The Virtual International Authority File is an international authority file. It is a joint project of several national libraries and operated by the Online Computer Library Center. Discussion about having a common international authority started in the late 1990s. After a series of failed attempts to come up with a unique common authority file, the new idea was to link existing national authorities; this would present all the benefits of a common file without requiring a large investment of time and expense in the process. The project was initiated by the US Library of Congress, the German National Library and the OCLC on August 6, 2003; the Bibliothèque nationale de France joined the project on October 5, 2007. The project transitioned to being a service of the OCLC on April 4, 2012; the aim is to link the national authority files to a single virtual authority file. In this file, identical records from the different data sets are linked together. A VIAF record receives a standard data number, contains the primary "see" and "see also" records from the original records, refers to the original authority records.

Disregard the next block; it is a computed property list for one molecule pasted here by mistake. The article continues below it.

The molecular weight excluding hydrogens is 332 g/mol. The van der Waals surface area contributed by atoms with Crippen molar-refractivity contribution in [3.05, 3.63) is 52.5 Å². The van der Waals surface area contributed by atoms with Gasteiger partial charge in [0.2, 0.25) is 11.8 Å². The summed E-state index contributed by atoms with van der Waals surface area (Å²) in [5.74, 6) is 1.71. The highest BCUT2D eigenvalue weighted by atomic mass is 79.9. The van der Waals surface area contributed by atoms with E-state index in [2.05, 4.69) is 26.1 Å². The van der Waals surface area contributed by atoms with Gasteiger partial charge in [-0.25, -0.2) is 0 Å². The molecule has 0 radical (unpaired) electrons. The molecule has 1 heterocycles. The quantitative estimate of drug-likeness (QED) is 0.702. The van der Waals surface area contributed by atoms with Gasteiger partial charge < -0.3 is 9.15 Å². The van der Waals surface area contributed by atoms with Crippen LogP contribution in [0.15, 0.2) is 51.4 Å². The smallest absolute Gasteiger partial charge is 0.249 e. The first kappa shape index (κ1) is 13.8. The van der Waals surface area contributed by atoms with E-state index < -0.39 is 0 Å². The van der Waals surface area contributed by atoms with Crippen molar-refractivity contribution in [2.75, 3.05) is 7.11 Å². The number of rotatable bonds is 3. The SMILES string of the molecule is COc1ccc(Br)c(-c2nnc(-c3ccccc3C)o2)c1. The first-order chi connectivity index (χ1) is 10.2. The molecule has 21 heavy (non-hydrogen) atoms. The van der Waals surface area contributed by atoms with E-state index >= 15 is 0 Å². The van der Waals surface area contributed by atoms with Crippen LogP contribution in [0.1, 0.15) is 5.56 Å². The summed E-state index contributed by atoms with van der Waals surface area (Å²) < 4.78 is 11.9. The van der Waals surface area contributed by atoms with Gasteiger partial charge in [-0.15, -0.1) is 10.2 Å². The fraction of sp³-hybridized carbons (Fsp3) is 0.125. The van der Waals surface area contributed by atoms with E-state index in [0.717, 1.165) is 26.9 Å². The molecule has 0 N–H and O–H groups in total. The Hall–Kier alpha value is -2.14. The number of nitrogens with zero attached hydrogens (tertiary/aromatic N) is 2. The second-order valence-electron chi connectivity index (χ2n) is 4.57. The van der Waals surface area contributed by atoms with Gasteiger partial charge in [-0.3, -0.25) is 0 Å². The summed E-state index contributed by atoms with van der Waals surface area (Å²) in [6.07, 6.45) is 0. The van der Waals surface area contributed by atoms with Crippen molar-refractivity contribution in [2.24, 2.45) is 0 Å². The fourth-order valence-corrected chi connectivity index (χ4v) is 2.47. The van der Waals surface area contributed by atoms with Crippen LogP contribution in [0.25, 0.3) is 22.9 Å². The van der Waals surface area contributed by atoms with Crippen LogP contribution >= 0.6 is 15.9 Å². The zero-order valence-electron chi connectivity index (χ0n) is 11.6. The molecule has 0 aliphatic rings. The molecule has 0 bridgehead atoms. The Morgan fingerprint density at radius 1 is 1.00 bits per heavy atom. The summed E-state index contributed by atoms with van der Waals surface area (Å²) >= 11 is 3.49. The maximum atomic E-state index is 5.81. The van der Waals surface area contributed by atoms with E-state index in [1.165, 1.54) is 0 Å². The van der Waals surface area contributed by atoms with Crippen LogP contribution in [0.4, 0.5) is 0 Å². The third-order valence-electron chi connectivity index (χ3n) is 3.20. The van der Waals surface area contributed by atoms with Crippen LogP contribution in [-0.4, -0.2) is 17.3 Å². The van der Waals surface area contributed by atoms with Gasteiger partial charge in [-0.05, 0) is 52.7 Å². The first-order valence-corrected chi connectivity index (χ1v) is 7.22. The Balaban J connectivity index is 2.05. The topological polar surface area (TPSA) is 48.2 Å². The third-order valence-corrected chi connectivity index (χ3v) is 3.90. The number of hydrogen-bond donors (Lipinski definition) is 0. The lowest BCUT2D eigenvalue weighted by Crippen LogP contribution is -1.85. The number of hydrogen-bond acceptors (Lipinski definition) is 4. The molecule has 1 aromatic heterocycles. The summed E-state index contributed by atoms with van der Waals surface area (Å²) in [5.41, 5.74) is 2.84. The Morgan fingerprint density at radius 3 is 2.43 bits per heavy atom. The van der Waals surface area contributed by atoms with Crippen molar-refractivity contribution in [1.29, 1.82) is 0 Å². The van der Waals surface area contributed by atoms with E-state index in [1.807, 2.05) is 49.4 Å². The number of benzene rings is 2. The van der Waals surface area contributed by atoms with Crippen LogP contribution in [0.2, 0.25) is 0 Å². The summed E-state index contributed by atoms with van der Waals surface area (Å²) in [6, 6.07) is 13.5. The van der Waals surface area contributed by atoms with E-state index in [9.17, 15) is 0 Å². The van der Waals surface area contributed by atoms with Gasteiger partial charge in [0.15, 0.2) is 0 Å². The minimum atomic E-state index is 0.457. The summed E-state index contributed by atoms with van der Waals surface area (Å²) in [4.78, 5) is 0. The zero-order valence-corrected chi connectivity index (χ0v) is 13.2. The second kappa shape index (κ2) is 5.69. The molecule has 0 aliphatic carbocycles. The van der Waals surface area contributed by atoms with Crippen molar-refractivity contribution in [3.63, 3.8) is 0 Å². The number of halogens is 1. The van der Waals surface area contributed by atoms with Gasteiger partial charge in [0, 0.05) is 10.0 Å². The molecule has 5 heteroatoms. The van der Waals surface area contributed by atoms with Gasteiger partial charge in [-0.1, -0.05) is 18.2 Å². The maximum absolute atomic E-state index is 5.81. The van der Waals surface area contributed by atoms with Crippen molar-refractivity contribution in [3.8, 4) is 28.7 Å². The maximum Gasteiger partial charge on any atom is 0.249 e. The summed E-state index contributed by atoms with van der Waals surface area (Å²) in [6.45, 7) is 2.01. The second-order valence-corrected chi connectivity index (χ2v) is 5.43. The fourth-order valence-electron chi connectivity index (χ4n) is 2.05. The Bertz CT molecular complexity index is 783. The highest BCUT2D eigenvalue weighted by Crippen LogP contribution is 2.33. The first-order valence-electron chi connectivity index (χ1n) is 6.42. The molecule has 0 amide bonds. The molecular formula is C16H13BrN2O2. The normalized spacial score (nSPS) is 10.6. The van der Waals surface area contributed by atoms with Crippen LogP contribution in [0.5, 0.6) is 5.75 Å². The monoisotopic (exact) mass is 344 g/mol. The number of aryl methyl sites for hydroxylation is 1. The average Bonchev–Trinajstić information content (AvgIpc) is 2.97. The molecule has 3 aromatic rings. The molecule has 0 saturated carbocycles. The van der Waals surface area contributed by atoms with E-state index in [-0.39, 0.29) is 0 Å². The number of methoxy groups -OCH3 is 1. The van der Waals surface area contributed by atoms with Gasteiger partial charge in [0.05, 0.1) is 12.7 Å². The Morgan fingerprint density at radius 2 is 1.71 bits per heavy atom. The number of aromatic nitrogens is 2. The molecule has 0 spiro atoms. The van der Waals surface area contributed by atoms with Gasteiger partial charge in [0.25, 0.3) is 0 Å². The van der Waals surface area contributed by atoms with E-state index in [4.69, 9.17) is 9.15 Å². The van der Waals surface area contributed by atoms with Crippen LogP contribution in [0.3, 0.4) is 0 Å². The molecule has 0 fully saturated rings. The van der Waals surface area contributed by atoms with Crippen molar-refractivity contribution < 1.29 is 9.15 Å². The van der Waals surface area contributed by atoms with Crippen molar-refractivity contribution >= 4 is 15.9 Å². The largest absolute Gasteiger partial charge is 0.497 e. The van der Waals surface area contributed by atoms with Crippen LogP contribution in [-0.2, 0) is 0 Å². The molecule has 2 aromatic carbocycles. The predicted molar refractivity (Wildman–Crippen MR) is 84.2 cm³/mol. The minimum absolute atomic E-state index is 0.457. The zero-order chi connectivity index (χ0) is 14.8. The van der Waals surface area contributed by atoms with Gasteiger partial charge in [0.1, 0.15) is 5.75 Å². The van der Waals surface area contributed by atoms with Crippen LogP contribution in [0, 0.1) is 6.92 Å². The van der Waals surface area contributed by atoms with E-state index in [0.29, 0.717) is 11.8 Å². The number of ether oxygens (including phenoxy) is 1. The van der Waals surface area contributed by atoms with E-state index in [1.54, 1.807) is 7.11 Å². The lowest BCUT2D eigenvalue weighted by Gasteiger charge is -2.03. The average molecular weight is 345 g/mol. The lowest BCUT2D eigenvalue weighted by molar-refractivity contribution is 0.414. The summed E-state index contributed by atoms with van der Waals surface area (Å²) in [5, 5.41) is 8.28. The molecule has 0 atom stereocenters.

The data are available for research and data exchange and sharing. Reciprocal updating uses the Open Archives Initiative Protocol for Metadata Harvesting protocol; the file numbers are being added to Wikipedia biographical articles and are incorporated into Wikidata. VIAF's clustering algorithm is run every month; as more data are added from participating libraries, clusters of authority records may coalesce or split, leading to some fluctuation in the VIAF identifier of certain authority records. Authority control Faceted Application of Subject Terminology Integrated Authority File International Standard Authority Data Number International Standard Name Identifier Wikipedia's authority control template for articles Official website VIAF at OCLC